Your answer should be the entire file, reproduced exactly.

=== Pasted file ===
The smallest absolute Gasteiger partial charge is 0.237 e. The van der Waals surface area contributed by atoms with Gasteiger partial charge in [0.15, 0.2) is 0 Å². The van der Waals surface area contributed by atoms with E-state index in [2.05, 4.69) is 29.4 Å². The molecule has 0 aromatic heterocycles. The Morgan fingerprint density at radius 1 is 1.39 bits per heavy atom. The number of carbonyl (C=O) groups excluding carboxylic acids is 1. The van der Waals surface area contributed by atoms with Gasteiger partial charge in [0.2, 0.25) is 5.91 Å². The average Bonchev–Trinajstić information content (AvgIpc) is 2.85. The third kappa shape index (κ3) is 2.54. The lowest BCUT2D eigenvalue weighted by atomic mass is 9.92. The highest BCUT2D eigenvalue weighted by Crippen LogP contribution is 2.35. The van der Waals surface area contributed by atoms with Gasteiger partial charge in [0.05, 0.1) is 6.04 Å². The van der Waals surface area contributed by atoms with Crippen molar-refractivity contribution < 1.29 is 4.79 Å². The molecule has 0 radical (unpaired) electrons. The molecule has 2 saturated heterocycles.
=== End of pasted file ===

The smallest absolute Gasteiger partial charge is 0.237 e. The van der Waals surface area contributed by atoms with Gasteiger partial charge in [0.15, 0.2) is 0 Å². The van der Waals surface area contributed by atoms with E-state index in [2.05, 4.69) is 29.4 Å². The molecule has 0 aromatic heterocycles. The Morgan fingerprint density at radius 1 is 1.39 bits per heavy atom. The number of carbonyl (C=O) groups excluding carboxylic acids is 1. The van der Waals surface area contributed by atoms with Gasteiger partial charge in [0.2, 0.25) is 5.91 Å². The average Bonchev–Trinajstić information content (AvgIpc) is 2.85. The third kappa shape index (κ3) is 2.54. The lowest BCUT2D eigenvalue weighted by atomic mass is 9.92. The highest BCUT2D eigenvalue weighted by Crippen LogP contribution is 2.35. The van der Waals surface area contributed by atoms with Gasteiger partial charge in [0.05, 0.1) is 6.04 Å². The van der Waals surface area contributed by atoms with Crippen molar-refractivity contribution < 1.29 is 4.79 Å². The molecule has 0 radical (unpaired) electrons. The molecule has 2 saturated heterocycles.